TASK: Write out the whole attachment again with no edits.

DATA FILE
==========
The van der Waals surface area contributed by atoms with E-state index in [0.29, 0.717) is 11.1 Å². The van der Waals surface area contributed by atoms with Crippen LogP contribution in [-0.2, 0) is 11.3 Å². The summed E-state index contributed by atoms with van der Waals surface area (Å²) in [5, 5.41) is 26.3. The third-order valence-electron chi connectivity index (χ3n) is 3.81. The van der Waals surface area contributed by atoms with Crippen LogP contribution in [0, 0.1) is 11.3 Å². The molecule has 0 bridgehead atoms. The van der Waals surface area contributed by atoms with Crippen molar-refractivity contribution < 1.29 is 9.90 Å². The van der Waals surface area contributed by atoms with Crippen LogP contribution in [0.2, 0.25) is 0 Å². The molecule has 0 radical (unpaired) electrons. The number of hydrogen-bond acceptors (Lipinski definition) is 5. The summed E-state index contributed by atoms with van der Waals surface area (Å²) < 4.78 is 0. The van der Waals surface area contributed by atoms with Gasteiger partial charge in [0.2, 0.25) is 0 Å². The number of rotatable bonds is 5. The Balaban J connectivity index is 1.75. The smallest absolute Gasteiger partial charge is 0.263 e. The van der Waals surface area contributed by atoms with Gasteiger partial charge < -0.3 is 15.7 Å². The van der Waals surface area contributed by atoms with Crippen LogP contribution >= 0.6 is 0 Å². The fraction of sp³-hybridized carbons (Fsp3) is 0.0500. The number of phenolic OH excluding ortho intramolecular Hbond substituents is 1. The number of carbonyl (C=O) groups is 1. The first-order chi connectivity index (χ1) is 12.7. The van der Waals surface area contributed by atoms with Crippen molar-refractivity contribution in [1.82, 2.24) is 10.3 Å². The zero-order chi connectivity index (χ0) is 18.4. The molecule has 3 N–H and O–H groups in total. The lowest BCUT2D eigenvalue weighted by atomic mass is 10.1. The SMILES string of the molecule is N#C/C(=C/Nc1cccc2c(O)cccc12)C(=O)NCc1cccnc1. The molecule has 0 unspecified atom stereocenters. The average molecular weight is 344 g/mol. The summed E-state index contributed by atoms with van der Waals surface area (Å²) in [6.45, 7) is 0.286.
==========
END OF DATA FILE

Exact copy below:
The van der Waals surface area contributed by atoms with E-state index in [0.29, 0.717) is 11.1 Å². The van der Waals surface area contributed by atoms with Crippen LogP contribution in [-0.2, 0) is 11.3 Å². The summed E-state index contributed by atoms with van der Waals surface area (Å²) in [5, 5.41) is 26.3. The third-order valence-electron chi connectivity index (χ3n) is 3.81. The van der Waals surface area contributed by atoms with Crippen LogP contribution in [0, 0.1) is 11.3 Å². The molecule has 0 bridgehead atoms. The van der Waals surface area contributed by atoms with Crippen molar-refractivity contribution < 1.29 is 9.90 Å². The van der Waals surface area contributed by atoms with Crippen LogP contribution in [0.2, 0.25) is 0 Å². The molecule has 0 radical (unpaired) electrons. The number of hydrogen-bond acceptors (Lipinski definition) is 5. The summed E-state index contributed by atoms with van der Waals surface area (Å²) < 4.78 is 0. The van der Waals surface area contributed by atoms with Gasteiger partial charge in [0.2, 0.25) is 0 Å². The number of rotatable bonds is 5. The Balaban J connectivity index is 1.75. The smallest absolute Gasteiger partial charge is 0.263 e. The van der Waals surface area contributed by atoms with Gasteiger partial charge < -0.3 is 15.7 Å². The van der Waals surface area contributed by atoms with Crippen LogP contribution >= 0.6 is 0 Å². The fraction of sp³-hybridized carbons (Fsp3) is 0.0500. The number of phenolic OH excluding ortho intramolecular Hbond substituents is 1. The number of carbonyl (C=O) groups is 1. The first-order chi connectivity index (χ1) is 12.7. The van der Waals surface area contributed by atoms with Crippen molar-refractivity contribution in [1.82, 2.24) is 10.3 Å². The zero-order chi connectivity index (χ0) is 18.4. The molecule has 3 N–H and O–H groups in total. The lowest BCUT2D eigenvalue weighted by atomic mass is 10.1. The SMILES string of the molecule is N#C/C(=C/Nc1cccc2c(O)cccc12)C(=O)NCc1cccnc1. The molecule has 0 unspecified atom stereocenters. The average molecular weight is 344 g/mol. The summed E-state index contributed by atoms with van der Waals surface area (Å²) in [6.45, 7) is 0.286.